According to a study by the Ponemon Institute and sponsored by Intel, on average, it costs an organization $49,246 dollars for every laptop lost or stolen. The cost may be much larger if sensitive company or customer information was lost with the laptop.
Maybe you've considered implementing data encryption on laptops but have found that the hassle of implementing this level of security is just to cost and time prohibitive on today's PCs. It's also difficult to be sure that all of your user data is encrypted on a PC.
With Chromebooks, data encryption and security is built in and enabled by default. Every user who logs into a Chromebook gets all of their data encrypted without needing to do or know anything. It just works. As soon as you shut your Chromebook or power down, you can rest assured that your data is locked away and inaccessible to outsiders should the Chromebook be lost or stolen.
2. Three letters - TCO
TCO stands for Total Cost of Ownership. PC hardware has gotten really cheap but each computer costs your company a whole lot more than the upfront sticker price. There are the hours spent by IT personnel installing, upgrading and cleaning Windows, license fees for Windows, Office, antivirus software, backup software and more.
When your hard drive dies or your motherboard gets fried in a power surge, you not only pay for the hardware replacement and repair, you also lose valuable time recovering your data and getting your system back the way you like it.
But with Chromebooks, your sticker price is your TCO. The monthly Chromebook cost covers hardware, support, and warranty replacement. There's no need for add-on Antivirus software and since all of your data is on the web, backups are a thing of the past. A Chromebook requires far less IT Support because it's no more complex than a standard web browser.
If your Chromebook needs replacing there's no painful transfer that needs to take place, you'll be up and running in seconds with all your custom web applications, settings, and bookmarks thanks to Chrome Sync.
3. Chromebooks are nothing but the web, just like you
You're a Google Apps user, you understand the power that comes from having your data on the web and available wherever you are. You also know the frustration of having something stand between you and your data.
How many times have you opened your laptop wanting to quickly check email or look over a doc only to have Windows tell you it'll be a few minutes while updates are installed, or your Antivirus software needs to run a full scan bringing performance to a standstill. For many PCs, even a normal boot can be counted in minutes, not seconds before you're able to open a browser.
With Chromebooks, you can get to your web data, really, really fast, 15 seconds or less. Also, Chromebooks don't suffer from the "bit rot" slowdown that PCs do, they'll be booting just as fast 2 years from now as they did on day one. A few minutes saved on boot up can translate into a huge amount of saved time for you and your users.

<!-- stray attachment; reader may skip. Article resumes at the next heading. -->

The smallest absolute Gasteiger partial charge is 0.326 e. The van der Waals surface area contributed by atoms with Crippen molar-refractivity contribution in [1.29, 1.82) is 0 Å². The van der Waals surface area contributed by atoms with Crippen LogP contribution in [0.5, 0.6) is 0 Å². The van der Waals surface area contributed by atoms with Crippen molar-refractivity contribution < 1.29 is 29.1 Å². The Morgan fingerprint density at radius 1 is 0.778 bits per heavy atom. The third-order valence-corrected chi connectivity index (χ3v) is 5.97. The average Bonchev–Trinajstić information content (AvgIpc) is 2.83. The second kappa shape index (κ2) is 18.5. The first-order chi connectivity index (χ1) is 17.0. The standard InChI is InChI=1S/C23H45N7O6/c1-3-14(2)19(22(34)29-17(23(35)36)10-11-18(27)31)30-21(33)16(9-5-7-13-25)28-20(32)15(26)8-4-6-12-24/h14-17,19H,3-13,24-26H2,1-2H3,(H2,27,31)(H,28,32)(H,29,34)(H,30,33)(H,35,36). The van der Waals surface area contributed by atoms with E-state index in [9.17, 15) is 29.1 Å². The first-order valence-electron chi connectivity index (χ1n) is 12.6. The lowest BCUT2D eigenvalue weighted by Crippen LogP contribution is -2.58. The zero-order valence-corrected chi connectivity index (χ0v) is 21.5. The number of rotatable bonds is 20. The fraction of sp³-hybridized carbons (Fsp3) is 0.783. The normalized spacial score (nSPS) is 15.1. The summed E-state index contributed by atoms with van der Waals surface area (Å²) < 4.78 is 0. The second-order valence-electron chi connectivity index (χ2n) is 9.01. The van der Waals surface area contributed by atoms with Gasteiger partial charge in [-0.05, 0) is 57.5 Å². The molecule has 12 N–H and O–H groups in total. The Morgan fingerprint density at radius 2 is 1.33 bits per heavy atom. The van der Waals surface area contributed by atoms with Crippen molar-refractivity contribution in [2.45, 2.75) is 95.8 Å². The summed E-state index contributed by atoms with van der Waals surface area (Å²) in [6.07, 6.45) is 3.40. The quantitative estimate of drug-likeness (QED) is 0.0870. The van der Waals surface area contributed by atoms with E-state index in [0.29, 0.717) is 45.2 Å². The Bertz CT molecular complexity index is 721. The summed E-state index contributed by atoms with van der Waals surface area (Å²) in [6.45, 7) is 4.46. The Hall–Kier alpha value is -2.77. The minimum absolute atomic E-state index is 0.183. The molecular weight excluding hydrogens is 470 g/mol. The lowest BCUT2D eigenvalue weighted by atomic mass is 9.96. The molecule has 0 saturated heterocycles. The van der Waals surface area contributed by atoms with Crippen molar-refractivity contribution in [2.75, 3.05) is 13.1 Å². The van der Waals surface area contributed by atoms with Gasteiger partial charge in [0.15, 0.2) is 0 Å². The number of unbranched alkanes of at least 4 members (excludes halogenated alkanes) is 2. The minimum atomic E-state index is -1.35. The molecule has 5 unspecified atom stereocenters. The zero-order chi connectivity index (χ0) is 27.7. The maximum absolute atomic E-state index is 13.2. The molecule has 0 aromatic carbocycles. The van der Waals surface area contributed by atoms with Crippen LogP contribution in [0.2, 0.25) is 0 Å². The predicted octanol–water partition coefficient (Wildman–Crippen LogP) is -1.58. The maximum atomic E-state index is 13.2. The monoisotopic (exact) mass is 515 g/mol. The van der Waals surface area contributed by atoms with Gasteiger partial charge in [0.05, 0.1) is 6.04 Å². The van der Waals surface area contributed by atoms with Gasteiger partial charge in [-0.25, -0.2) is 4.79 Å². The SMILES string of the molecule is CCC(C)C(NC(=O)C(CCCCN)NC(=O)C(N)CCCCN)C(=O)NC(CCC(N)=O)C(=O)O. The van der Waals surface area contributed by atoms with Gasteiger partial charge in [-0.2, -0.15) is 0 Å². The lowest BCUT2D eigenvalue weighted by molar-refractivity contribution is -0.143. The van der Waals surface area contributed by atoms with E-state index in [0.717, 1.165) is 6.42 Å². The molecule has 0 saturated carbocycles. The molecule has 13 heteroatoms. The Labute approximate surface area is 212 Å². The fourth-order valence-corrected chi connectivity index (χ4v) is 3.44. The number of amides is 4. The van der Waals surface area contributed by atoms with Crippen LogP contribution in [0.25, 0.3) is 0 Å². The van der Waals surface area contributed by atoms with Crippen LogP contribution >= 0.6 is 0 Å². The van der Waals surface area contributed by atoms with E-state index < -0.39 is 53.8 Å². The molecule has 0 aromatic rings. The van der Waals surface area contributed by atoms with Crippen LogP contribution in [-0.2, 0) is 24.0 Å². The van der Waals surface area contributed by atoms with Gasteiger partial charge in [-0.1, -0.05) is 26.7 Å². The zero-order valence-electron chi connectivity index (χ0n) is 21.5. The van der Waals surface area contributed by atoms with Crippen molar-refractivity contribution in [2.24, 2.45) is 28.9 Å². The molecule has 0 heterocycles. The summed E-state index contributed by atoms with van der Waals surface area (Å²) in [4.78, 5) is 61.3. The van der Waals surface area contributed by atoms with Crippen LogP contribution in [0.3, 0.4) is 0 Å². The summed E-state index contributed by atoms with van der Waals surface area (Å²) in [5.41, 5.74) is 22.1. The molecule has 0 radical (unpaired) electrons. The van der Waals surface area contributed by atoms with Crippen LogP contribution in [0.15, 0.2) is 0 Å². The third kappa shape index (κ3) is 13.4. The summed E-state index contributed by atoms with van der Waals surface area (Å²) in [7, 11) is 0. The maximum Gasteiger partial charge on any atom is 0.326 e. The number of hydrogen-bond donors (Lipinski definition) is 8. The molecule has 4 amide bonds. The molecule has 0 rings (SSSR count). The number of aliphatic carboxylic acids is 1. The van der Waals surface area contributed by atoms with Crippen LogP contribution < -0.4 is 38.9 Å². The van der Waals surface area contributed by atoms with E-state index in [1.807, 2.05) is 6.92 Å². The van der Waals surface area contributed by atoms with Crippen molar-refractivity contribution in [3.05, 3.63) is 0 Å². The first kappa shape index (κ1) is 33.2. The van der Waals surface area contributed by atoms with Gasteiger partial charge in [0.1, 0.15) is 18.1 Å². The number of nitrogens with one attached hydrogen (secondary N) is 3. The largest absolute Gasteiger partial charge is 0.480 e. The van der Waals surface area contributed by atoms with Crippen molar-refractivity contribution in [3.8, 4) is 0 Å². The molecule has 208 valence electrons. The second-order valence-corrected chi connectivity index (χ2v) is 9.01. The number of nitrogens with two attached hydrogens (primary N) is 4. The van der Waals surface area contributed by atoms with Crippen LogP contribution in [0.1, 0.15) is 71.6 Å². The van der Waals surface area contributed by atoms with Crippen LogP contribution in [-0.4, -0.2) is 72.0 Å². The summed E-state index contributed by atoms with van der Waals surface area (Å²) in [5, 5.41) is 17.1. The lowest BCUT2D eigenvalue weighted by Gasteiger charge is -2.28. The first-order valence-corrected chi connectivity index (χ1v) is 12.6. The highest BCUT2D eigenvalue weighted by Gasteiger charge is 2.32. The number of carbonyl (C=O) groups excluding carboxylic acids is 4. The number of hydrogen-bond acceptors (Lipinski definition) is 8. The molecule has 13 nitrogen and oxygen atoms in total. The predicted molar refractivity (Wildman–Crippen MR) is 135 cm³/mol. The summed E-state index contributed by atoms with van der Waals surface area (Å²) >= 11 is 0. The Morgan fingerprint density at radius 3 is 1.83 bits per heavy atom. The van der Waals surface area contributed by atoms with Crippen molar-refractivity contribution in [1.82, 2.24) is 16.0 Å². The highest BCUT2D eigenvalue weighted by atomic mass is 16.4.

4. Only slightly more complicated than a toaster oven
Today's PCs are far too bloated and complicated. A clean (if it can be called that) install of Windows 7 can use up 8.6 gigabytes of disk space and that's before you even install Office to do something productive. Chances are you won't ever make use of much of that bloat but you'll need to keep it updated, patched, backed up and fine tuned.
For years, researchers (and end users) have been calling for PCs to become more like other appliances, simple and easy to maintain but software vendors have largely ignored that call. Until now.
Chromebooks are lean and light on their feet. A "clean image" of Chrome OS is currently less than 1 gigabyte in size uncompressed. That gigabyte represents the bare minimum needed to get you from a black screen to the web. Patching is done in the background and is barely noticeable. All of this translates into a simple, intuitive experience for end users.
5. Always connected
Today business doesn't stop when you're out of the office but it grinds to a halt when you're offline. Chromebooks are all about being connected wherever you are with 3G and WiFi access. Even if you're not a constant road warrior, the included 100mb 3G data each month is enough to keep you going with email and web access in between WiFi hotspots.
There's something extremely satisfying about being able to punch out a detailed email in the back of a taxi cab or tame your out of control inbox while enjoying the park. With flexible 3G pricing (as cheap as $9.99 for on the go, all day access) you get the option of anywhere connectivity without the forced, monthly data cost of other 3G devices.
With Chromebooks costing $499 or less, it just makes sense to be looking at one today and starting to consider where and how they can fit into your business. So what do you plan to do with Chromebooks?